Some good discussion about the latest changes to build density in Reaper of Souls and D3 on the PTR. Let’s start with the patch notes, which mentioned the issue thusly:
Nevalistis fleshed out those bullet points with some explanation in a forum post, and stirred quite the controversy:
Here’s an idea. How about we just go back to 1.08 levels, when it felt right? Why mess with something that wasn’t broken?
Nevalistis: 1.0.8’s density change was an interesting beast that ended up solving some problems, and then creating a few more in its wake.
The benefit of increasing density in 1.0.8 was that the world felt less empty and, based on feedback we received, combat became super action-packed. There was plenty to kill, and it kept you moving. There were *assumes Buzz Lightyear pose* monsters, monsters everywhere. In terms of raw gameplay and personal fun factor, we loved the result and definitely enjoyed the increased density when playing ourselves.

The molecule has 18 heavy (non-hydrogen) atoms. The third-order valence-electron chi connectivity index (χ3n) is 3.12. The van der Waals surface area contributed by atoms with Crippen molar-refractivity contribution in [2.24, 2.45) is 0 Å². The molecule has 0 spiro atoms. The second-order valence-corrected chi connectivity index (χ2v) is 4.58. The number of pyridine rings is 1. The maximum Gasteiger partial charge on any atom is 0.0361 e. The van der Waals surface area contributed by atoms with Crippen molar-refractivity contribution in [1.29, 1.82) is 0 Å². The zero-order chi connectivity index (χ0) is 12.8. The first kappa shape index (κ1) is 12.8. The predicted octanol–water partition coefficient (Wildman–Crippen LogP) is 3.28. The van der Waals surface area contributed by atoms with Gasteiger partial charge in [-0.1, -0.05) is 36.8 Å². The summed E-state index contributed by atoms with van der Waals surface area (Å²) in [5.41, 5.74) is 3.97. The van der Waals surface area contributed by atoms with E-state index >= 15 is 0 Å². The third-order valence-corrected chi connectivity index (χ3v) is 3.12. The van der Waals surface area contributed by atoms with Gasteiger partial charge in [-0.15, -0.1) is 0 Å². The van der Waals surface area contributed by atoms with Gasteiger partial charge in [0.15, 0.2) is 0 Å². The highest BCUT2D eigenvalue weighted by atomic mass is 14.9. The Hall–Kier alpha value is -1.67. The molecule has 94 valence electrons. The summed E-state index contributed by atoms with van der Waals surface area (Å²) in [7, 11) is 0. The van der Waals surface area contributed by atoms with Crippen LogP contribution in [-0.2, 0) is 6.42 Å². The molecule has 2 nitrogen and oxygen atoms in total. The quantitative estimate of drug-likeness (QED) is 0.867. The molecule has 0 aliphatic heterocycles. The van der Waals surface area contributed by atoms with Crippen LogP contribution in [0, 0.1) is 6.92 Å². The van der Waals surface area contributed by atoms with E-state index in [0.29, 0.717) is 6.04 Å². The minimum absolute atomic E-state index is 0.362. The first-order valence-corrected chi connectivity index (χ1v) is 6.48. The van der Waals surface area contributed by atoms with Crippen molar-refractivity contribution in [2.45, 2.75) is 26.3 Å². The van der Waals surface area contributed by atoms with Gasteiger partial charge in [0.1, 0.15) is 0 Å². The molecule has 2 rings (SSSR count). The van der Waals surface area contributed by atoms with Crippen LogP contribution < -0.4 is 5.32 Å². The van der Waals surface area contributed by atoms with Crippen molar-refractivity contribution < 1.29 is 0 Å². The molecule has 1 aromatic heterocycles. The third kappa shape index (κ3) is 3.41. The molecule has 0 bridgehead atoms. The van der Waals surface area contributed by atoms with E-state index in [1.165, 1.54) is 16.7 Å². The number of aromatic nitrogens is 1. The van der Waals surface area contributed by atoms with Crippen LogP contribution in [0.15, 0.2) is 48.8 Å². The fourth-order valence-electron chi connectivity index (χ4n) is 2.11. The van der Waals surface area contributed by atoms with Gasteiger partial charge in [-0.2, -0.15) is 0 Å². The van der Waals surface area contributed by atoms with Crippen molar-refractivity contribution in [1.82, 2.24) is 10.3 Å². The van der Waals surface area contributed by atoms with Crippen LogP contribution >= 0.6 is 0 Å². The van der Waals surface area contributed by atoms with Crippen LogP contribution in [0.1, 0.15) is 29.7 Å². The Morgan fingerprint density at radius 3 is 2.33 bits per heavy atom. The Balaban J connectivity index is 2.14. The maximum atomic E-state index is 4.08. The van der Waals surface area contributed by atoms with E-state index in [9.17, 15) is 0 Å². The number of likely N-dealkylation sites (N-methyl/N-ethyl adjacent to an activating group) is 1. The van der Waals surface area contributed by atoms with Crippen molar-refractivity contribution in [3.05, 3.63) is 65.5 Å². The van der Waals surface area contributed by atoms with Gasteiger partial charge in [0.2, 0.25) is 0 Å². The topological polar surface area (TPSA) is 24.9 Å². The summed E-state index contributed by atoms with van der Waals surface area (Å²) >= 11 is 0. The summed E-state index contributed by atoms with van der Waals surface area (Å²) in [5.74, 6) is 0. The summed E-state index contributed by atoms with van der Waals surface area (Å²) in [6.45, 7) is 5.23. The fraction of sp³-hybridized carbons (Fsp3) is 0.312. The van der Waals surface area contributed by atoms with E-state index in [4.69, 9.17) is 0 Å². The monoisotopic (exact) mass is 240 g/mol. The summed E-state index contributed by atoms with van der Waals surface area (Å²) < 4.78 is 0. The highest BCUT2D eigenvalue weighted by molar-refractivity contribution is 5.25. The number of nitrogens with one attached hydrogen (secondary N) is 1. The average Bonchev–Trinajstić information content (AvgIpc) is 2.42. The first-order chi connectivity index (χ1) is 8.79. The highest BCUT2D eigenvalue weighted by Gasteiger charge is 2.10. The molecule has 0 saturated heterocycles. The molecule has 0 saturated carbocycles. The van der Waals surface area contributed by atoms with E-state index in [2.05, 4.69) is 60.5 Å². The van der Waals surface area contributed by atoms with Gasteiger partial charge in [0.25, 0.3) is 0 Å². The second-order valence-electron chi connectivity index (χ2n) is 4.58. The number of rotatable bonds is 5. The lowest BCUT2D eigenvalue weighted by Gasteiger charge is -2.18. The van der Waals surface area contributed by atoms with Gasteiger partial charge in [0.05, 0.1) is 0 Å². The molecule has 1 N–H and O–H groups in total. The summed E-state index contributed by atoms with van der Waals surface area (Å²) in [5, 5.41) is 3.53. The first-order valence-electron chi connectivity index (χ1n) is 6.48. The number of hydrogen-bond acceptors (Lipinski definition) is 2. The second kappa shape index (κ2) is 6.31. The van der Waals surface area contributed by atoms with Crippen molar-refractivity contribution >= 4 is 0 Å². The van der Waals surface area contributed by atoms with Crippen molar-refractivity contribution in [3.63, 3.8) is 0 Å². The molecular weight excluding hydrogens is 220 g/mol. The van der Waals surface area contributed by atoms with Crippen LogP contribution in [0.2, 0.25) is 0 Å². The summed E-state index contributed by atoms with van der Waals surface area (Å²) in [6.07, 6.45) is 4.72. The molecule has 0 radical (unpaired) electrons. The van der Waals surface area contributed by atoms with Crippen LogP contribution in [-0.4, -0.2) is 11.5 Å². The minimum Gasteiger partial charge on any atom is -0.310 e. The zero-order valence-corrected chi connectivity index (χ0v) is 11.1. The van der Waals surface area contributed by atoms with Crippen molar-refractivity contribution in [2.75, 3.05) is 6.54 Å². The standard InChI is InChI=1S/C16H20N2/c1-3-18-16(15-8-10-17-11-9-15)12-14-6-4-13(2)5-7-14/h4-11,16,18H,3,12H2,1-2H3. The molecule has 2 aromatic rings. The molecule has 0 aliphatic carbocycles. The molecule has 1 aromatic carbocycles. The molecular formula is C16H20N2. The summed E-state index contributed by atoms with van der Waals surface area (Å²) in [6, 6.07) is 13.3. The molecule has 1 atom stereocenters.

The downside to increasing 1.0.8 density, however, was two-fold. First, it landed an unfortunate blow to build diversity, encouraging a very specific style of play (AoE or bust). Based on all the data we pulled, build variety narrowed quite quickly – even now, you can see the effects with Archon, WW, Zero Dogs, and other similar builds trumping almost everything. Overall, increased density led to much less interesting game play (for the game as a whole), even if it may have been super fun on the surface. Second, by adding a boatload of more monsters, server performance took a hit, which some of you may or may not have experienced.